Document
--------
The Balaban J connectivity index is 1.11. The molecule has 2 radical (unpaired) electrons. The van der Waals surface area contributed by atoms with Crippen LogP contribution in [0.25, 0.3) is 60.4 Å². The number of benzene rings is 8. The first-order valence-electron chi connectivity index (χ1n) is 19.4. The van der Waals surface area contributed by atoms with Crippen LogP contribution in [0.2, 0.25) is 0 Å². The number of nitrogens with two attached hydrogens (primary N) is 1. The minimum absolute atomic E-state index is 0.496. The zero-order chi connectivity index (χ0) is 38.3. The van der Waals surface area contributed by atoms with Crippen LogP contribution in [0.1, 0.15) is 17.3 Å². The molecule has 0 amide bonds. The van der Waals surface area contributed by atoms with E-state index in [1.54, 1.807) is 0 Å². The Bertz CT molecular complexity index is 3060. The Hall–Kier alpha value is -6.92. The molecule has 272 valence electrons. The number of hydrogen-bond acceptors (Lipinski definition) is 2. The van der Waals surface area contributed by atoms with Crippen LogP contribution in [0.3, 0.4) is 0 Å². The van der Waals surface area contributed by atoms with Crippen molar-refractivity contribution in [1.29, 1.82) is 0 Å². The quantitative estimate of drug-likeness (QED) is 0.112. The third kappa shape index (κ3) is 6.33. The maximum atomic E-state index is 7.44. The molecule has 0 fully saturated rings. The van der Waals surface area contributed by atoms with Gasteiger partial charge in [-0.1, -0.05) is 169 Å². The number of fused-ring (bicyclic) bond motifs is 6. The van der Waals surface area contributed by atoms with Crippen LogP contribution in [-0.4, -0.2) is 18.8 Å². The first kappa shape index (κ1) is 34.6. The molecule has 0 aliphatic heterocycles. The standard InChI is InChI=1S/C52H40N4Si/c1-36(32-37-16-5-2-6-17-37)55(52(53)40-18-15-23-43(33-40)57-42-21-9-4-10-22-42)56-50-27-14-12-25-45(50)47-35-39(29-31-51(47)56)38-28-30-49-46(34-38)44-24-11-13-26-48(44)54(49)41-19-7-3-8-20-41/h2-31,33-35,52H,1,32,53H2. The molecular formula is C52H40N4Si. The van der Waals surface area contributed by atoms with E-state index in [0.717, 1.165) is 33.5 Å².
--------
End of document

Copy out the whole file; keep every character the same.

The Balaban J connectivity index is 1.11. The molecule has 2 radical (unpaired) electrons. The van der Waals surface area contributed by atoms with Crippen LogP contribution in [0.25, 0.3) is 60.4 Å². The number of benzene rings is 8. The first-order valence-electron chi connectivity index (χ1n) is 19.4. The van der Waals surface area contributed by atoms with Crippen LogP contribution in [0.2, 0.25) is 0 Å². The number of nitrogens with two attached hydrogens (primary N) is 1. The minimum absolute atomic E-state index is 0.496. The zero-order chi connectivity index (χ0) is 38.3. The van der Waals surface area contributed by atoms with Crippen LogP contribution in [0.1, 0.15) is 17.3 Å². The molecule has 0 amide bonds. The van der Waals surface area contributed by atoms with E-state index in [1.54, 1.807) is 0 Å². The Bertz CT molecular complexity index is 3060. The Hall–Kier alpha value is -6.92. The molecule has 272 valence electrons. The number of hydrogen-bond acceptors (Lipinski definition) is 2. The van der Waals surface area contributed by atoms with Crippen LogP contribution in [0.3, 0.4) is 0 Å². The van der Waals surface area contributed by atoms with Crippen molar-refractivity contribution in [1.29, 1.82) is 0 Å². The quantitative estimate of drug-likeness (QED) is 0.112. The third kappa shape index (κ3) is 6.33. The maximum atomic E-state index is 7.44. The molecule has 0 fully saturated rings. The van der Waals surface area contributed by atoms with Gasteiger partial charge in [-0.1, -0.05) is 169 Å². The number of fused-ring (bicyclic) bond motifs is 6. The van der Waals surface area contributed by atoms with Crippen LogP contribution in [-0.4, -0.2) is 18.8 Å². The first kappa shape index (κ1) is 34.6. The molecule has 0 aliphatic heterocycles. The standard InChI is InChI=1S/C52H40N4Si/c1-36(32-37-16-5-2-6-17-37)55(52(53)40-18-15-23-43(33-40)57-42-21-9-4-10-22-42)56-50-27-14-12-25-45(50)47-35-39(29-31-51(47)56)38-28-30-49-46(34-38)44-24-11-13-26-48(44)54(49)41-19-7-3-8-20-41/h2-31,33-35,52H,1,32,53H2. The molecular formula is C52H40N4Si. The van der Waals surface area contributed by atoms with E-state index in [0.717, 1.165) is 33.5 Å².